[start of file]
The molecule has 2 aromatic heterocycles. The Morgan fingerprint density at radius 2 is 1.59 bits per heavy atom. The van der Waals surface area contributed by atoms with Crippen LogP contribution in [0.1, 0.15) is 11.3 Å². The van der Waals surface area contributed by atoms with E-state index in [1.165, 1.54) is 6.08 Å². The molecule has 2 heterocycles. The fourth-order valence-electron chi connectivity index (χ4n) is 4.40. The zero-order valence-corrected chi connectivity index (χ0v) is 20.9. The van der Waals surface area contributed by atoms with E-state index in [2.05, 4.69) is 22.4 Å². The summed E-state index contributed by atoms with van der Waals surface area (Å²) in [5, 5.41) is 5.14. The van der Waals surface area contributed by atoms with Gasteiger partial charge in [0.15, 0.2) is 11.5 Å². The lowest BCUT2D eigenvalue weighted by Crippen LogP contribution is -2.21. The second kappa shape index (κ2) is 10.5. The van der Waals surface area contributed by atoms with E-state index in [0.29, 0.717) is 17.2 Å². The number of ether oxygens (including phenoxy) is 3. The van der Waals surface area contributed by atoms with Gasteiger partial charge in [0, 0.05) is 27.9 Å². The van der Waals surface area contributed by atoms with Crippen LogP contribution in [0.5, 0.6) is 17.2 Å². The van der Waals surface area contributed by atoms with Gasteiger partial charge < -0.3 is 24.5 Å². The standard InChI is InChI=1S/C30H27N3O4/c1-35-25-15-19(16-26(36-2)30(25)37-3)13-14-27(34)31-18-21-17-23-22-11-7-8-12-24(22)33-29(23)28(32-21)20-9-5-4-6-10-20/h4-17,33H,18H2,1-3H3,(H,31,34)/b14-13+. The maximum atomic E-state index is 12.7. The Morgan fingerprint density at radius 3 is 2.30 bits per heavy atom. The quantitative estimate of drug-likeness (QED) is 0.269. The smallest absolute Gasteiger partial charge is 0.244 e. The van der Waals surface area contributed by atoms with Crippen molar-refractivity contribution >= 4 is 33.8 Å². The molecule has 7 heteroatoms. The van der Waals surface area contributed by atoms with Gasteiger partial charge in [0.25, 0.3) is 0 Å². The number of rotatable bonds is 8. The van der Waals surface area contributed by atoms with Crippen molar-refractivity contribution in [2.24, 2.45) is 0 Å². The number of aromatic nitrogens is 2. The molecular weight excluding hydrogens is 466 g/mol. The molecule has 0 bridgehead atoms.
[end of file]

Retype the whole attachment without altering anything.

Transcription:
The molecule has 2 aromatic heterocycles. The Morgan fingerprint density at radius 2 is 1.59 bits per heavy atom. The van der Waals surface area contributed by atoms with Crippen LogP contribution in [0.1, 0.15) is 11.3 Å². The van der Waals surface area contributed by atoms with E-state index in [1.165, 1.54) is 6.08 Å². The molecule has 2 heterocycles. The fourth-order valence-electron chi connectivity index (χ4n) is 4.40. The zero-order valence-corrected chi connectivity index (χ0v) is 20.9. The van der Waals surface area contributed by atoms with E-state index in [2.05, 4.69) is 22.4 Å². The summed E-state index contributed by atoms with van der Waals surface area (Å²) in [5, 5.41) is 5.14. The van der Waals surface area contributed by atoms with Gasteiger partial charge in [0.15, 0.2) is 11.5 Å². The lowest BCUT2D eigenvalue weighted by Crippen LogP contribution is -2.21. The second kappa shape index (κ2) is 10.5. The van der Waals surface area contributed by atoms with E-state index in [0.29, 0.717) is 17.2 Å². The number of ether oxygens (including phenoxy) is 3. The van der Waals surface area contributed by atoms with Gasteiger partial charge in [0, 0.05) is 27.9 Å². The van der Waals surface area contributed by atoms with Crippen LogP contribution in [0.5, 0.6) is 17.2 Å². The van der Waals surface area contributed by atoms with Gasteiger partial charge < -0.3 is 24.5 Å². The standard InChI is InChI=1S/C30H27N3O4/c1-35-25-15-19(16-26(36-2)30(25)37-3)13-14-27(34)31-18-21-17-23-22-11-7-8-12-24(22)33-29(23)28(32-21)20-9-5-4-6-10-20/h4-17,33H,18H2,1-3H3,(H,31,34)/b14-13+. The maximum atomic E-state index is 12.7. The Morgan fingerprint density at radius 3 is 2.30 bits per heavy atom. The quantitative estimate of drug-likeness (QED) is 0.269. The smallest absolute Gasteiger partial charge is 0.244 e. The van der Waals surface area contributed by atoms with Crippen molar-refractivity contribution >= 4 is 33.8 Å². The molecule has 7 heteroatoms. The van der Waals surface area contributed by atoms with Gasteiger partial charge in [0.25, 0.3) is 0 Å². The number of rotatable bonds is 8. The van der Waals surface area contributed by atoms with Crippen molar-refractivity contribution in [2.24, 2.45) is 0 Å². The number of aromatic nitrogens is 2. The molecular weight excluding hydrogens is 466 g/mol. The molecule has 0 bridgehead atoms.